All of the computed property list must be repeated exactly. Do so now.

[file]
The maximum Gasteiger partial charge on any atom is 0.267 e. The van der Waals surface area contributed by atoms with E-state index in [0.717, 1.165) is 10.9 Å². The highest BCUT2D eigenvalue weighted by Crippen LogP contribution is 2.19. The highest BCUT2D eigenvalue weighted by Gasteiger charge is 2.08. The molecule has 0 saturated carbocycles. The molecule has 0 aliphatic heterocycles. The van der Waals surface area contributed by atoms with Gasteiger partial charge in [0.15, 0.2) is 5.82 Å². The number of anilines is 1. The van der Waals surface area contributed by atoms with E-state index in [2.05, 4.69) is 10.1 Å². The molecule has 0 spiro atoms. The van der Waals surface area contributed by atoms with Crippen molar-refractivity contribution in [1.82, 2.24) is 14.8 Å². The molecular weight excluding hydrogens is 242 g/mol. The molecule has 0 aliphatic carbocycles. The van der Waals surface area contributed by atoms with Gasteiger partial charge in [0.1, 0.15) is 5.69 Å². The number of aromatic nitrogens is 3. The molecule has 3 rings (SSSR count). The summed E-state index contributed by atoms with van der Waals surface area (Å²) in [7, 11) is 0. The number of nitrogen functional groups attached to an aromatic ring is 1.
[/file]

The maximum Gasteiger partial charge on any atom is 0.267 e. The van der Waals surface area contributed by atoms with E-state index in [0.717, 1.165) is 10.9 Å². The highest BCUT2D eigenvalue weighted by Crippen LogP contribution is 2.19. The highest BCUT2D eigenvalue weighted by Gasteiger charge is 2.08. The molecule has 0 saturated carbocycles. The molecule has 0 aliphatic heterocycles. The van der Waals surface area contributed by atoms with Gasteiger partial charge in [0.15, 0.2) is 5.82 Å². The number of anilines is 1. The van der Waals surface area contributed by atoms with E-state index in [2.05, 4.69) is 10.1 Å². The molecule has 0 spiro atoms. The van der Waals surface area contributed by atoms with Crippen molar-refractivity contribution in [1.82, 2.24) is 14.8 Å². The molecular weight excluding hydrogens is 242 g/mol. The molecule has 0 aliphatic carbocycles. The van der Waals surface area contributed by atoms with Gasteiger partial charge in [0.1, 0.15) is 5.69 Å². The number of aromatic nitrogens is 3. The molecule has 3 rings (SSSR count). The summed E-state index contributed by atoms with van der Waals surface area (Å²) in [7, 11) is 0. The number of nitrogen functional groups attached to an aromatic ring is 1.